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Sustainable consumption

From Wikipedia, the free encyclopedia

As a compliment to analyses of production and its processes, Sustainable Consumption (SC) is the study of resource and energy use (domestic or otherwise). As the term sustainability would imply, those who study SC seek to apply the concept of “continuance”—the capacity to meet both present and future human generational needs.[1][2] SC, then, would also include analyses of efficiency, infrastructure, and waste, as well as access to basic services, green and decent jobs and a better quality of life for all.[3] It shares a number of common features with and is closely linked to the terms sustainable production and sustainable development. Sustainable consumption as part of sustainable development is a prerequisite in the worldwide struggle against sustainability challenges such as climate change, resource depletion, famines or environmental pollution.

Sustainable development as well as sustainable consumption rely on certain premises such as:

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Transcription

Contents

The Oslo definition

The definition proposed by the 1994 Oslo Symposium on Sustainable Consumption defines it as "the use of services and related products which respond to basic needs and bring a better quality of life while minimizing the use of natural resources and toxic materials as well as emissions of waste and pollutants over the life cycle of the service or product so as not to jeopardize the needs of future generations."[4]

Strong and weak sustainable consumption

In order to achieve sustainable consumption, two developments have to take place: it requires both an increase in the efficiency of consumption as well as a change in consumption patterns and reductions in consumption levels in industrialized countries as well as rich social classes in developing countries which have also a large ecological footprint and give examples for increasing middle classes in developing countries[5]. The first prerequisite is not sufficient on its own and can be named weak sustainable consumption. Here, technological improvements and eco-efficiency support a necessary reduction in resource consumption. Once this aim has been met, the second prerequisite, the change in patterns and reduction of levels of consumption is indispensable. Strong sustainable consumption approaches also pay attention to the social dimension of well-being and assess the need for changes based on a risk-averse perspective.[6] In order to achieve what can be termed strong sustainable consumption, changes in infrastructures as well as the choices customers have are required. In the political arena, weak sustainable consumption has been discussed whereas strong sustainable consumption is missing from all debates.[7]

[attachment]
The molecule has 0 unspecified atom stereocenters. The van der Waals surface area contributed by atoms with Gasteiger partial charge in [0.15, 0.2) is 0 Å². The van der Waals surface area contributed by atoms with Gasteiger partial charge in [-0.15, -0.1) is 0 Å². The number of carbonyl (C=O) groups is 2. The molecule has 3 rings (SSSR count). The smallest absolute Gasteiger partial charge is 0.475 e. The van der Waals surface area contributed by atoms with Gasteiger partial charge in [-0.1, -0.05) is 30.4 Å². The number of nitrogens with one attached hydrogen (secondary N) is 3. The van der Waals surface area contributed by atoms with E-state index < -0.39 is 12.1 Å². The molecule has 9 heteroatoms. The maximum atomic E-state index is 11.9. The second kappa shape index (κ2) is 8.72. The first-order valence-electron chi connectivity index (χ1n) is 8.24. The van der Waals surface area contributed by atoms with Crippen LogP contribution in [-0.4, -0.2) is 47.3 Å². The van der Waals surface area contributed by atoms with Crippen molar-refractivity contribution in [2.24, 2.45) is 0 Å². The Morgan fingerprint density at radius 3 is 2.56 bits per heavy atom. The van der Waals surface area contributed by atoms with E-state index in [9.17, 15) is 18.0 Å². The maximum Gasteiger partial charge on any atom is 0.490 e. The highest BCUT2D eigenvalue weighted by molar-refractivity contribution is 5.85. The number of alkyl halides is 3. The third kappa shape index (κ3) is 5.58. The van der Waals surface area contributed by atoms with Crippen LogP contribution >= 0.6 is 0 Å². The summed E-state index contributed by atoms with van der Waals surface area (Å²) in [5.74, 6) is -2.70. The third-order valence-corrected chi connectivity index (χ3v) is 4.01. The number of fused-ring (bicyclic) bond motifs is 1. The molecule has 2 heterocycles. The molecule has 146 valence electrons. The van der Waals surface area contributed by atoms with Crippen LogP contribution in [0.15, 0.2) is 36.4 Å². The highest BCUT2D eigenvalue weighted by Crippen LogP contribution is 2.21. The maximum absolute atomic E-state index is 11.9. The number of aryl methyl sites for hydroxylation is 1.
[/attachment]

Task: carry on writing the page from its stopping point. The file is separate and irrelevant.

The so-called attitude-behaviour or values-action gap describes a significant obstacle to changes in individual customer behavior. Many consumers are well aware of the importance of their consumption choices and care about environmental issues, however, most of them do not translate their concerns into their consumption patterns as the purchase-decision making process is highly complicated and relies on e.g. social, political and psychological factors. Young et al. identified a lack of time for research, high prices, a lack of information and the cognitive effort needed as the main barriers when it comes to green consumption choices.[8]

Notable conferences and programs

See also

References

  1. ^ Shaw, Paul Ekins; Newby, Les (1998). "Sustainable Wealth Creation At The Local Level In An Age Of Globalization". Regional Studies. 32 (9): 863–871. doi:10.1080/00343409850118013. ISSN 0034-3404.
  2. ^ Our common future. World Commission on Environment and Development. Oxford: Oxford University Press. 1987. ISBN 978-0192820808. OCLC 15489268.
  3. ^ "Sustainable consumption and production". United Nations Sustainable Development. Retrieved 2018-08-15.
  4. ^ Source: Norwegian Ministry of the Environment (1994) Oslo Roundtable on Sustainable Production and Consumption.
  5. ^ Meier, Lars; Lange, Hellmuth, eds. (2009). The New Middle Classes. doi:10.1007/978-1-4020-9938-0. ISBN 978-1-4020-9937-3.
  6. ^ Lorek, Sylvia; Fuchs, Doris (2013). "Strong Sustainable Consumption Governance - Precondition for a Degrowth Path?". Journal of Cleaner Production. 38: 36–43. doi:10.1016/j.jclepro.2011.08.008.
  7. ^ Fuchs, Doris; Lorek, Sylvia (2005). "Sustainable Consumption Governance: A History of Promises and Failures". Journal of Consumer Policy. 28 (3): 261–288. doi:10.1007/s10603-005-8490-z.
  8. ^ Young, William (2010). "Sustainable Consumption: Green Consumer Behaviour when Purchasing Products". Sustainable Development (18): 20–31.
  9. ^ United Nations. "Agenda 21" (PDF).
  10. ^ Organisation for Economic Co-operation and Development (1997) Sustainable Consumption and Production, Paris: OECD.
  11. ^ United Nations Development Program (UNDP) (1998) Human Development Report, New York: UNDP.
  12. ^ United Nations (UN) (2002) Plan of Implementation of the World Summit on Sustainable Development. In Report of the World Summit on Sustainable Development, UN Document A/CONF.199/20*, New York: UN.
  13. ^ United Nations Department of Social and Economic Affairs (2010) Paving the Way to Sustainable Consumption and Production. In Marrakech Process Progress Report including Elements for a 10-Year Framework of Programmes on Sustainable Consumption and Production (SCP). [online] Available at: http://www.unep.fr/scp/marrakech/pdf/Marrakech%20Process%20Progress%20Report%20-%20Paving%20the%20Road%20to%20SCP.pdf [Accessed: 6/11/2011].
This page was last edited on 11 January 2019, at 07:56
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